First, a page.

Mind control: How behavioral therapy could help Tourette's sufferers manage their tics
After training 38 per cent of sufferers had much improved compared to
just six per cent of the control group
12:09 GMT, 10 August 2012
Pete Bennett, who won Big Brother 7, was diagnosed with Tourette's when he was 14
Tourette's sufferers could learn to control their tics by focusing their minds, a study has found.
They could manage their embarrassing and sometimes inappropriate tics using behaviour therapy by learning to recognise their onset, it says.
The neurological condition causes people to make repeated, jerky movements or grunting or coughing sounds.
t times, the tics may be more complex, such as cursing or moving around, and can be agony for the sufferer.
Medications such as antipsychotics are sometimes used to quell the
symptoms. Unfortunately, they often come with serious side effects such
as sedation, movement problems or weight gain.
Now researchers from Massachusetts General Hospital in Boston have found a new effective therapy.
Study author Sabine Wilhelm, said: 'It is something that has created a lot of excitement in the field, because now we can finally treat neurological disorders with
The study tested a new kind of therapy called Comprehensive Behavioral Intervention for Tics, or CBIT, which grew out of an earlier behavioral technique.
Wilhelm explained that it focuses on creating awareness of oncoming tics and their triggers, so that people have a chance of controlling them before it's too late.
CBIT also teaches people to counteract the tic in subtle ways, for instance by balling up their fists if they feel compelled 'to give someone the finger.'
The researchers assigned 122 people over age 16 – most with Tourette's and some with a problem called chronic tic disorder – to one of two groups.
One group got eight sessions of CBIT training, while the other, comparison group, got only supportive treatment and education.
TOURETTE'S SYNDROME: PLAGUED BY TICS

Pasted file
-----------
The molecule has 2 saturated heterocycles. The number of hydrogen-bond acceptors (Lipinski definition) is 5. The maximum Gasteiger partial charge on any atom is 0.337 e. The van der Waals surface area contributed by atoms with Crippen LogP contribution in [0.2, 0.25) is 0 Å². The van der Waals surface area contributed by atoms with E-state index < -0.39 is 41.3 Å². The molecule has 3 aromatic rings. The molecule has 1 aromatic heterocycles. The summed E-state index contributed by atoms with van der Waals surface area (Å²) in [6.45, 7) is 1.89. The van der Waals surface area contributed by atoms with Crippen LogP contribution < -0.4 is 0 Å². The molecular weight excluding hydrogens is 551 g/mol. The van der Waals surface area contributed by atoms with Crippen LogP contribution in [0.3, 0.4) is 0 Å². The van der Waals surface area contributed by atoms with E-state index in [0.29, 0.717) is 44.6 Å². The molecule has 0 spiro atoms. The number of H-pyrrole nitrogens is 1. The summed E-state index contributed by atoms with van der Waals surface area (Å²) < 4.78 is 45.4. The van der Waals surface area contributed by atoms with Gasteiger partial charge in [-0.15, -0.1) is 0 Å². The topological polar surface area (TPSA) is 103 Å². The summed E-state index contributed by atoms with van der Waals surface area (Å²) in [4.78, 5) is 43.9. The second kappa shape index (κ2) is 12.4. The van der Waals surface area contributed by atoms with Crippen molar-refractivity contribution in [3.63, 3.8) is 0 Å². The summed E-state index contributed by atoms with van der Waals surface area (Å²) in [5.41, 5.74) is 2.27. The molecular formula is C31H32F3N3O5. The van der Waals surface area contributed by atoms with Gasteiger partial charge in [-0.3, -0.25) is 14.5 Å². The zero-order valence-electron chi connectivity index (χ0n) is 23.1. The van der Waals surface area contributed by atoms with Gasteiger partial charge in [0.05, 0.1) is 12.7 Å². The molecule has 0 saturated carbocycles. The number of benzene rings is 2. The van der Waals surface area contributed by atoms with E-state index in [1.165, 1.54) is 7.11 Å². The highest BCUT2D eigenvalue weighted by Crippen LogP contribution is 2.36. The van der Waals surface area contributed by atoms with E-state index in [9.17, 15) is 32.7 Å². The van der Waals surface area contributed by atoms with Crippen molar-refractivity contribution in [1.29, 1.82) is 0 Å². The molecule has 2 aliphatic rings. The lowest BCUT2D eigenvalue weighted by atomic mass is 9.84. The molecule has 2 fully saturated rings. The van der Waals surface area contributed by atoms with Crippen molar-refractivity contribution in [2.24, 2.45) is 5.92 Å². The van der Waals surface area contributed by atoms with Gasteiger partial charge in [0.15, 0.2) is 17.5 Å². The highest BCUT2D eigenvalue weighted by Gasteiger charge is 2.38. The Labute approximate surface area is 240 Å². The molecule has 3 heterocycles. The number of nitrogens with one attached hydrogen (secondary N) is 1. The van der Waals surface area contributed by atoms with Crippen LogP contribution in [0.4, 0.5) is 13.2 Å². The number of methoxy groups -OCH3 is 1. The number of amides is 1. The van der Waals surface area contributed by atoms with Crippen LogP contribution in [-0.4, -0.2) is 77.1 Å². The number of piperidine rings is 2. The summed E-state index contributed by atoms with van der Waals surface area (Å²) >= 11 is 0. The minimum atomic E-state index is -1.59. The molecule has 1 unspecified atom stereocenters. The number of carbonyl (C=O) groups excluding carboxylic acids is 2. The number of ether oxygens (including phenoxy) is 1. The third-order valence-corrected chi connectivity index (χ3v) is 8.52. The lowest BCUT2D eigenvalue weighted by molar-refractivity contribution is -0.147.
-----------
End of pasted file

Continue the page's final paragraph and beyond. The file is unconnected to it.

The condition affects the brain and nervous system and is characterised by involuntary, random sounds and movements, known as tics.
Most sufferers have a mixture of both, though they can be simple (such as blinking or coughing) or complex (such as head shaking or swearing).
It is surprisingly common affecting one in 100 in some form.
Although not usually a threat to health, the tics can can social isolation, embarrassment and low self-esteem.
The cause is unclear but thought to be due to a malfunction in the part of the brain called the basal ganglia.
Children who develop the condition often have associated conditions such as obsessive compulsive disorder or ADHD.
Treatments include medication such as clonidine and behavioural therapy.
Two thirds of people will experience a marked improvement in their symptoms, usually around 10 years after they first began.
At the end of the training, 38 per cent of people in the CBIT group had much or very much improved, compared to just 6 per cent of the comparison group.
The CBIT group also saw a 26 per cent decrease in the severity and frequency of their tics – more than double the improvement in the other group.
'Patients were so grateful, they would say things like, “This gives me a way to manage my tics, I now feel like I have control over my body”,' Wilhelm said.
'We also had three and six-month follow-ups and the treatment gains were maintained over time.'
While the therapy is not yet widely available, her group has been working with the U.S. Centers for Disease Control and Prevention to train health professionals in the technique. So far, they have reached more than 2,000 providers, Wilhelm said.
The new study expands on earlier work in children by Wilhelm's group, which found similarly encouraging results.
Around three of every 1,000 children have Tourette's
and the condition is less common in adults.
'These two studies on behavior therapy… are by far the largest studies that have ever been done in terms of treatment of Tourette disorder,' she told Reuters.
'This is hopefully just the first step.'
For more information on Tourette Syndrome visit www.tsa-usa.org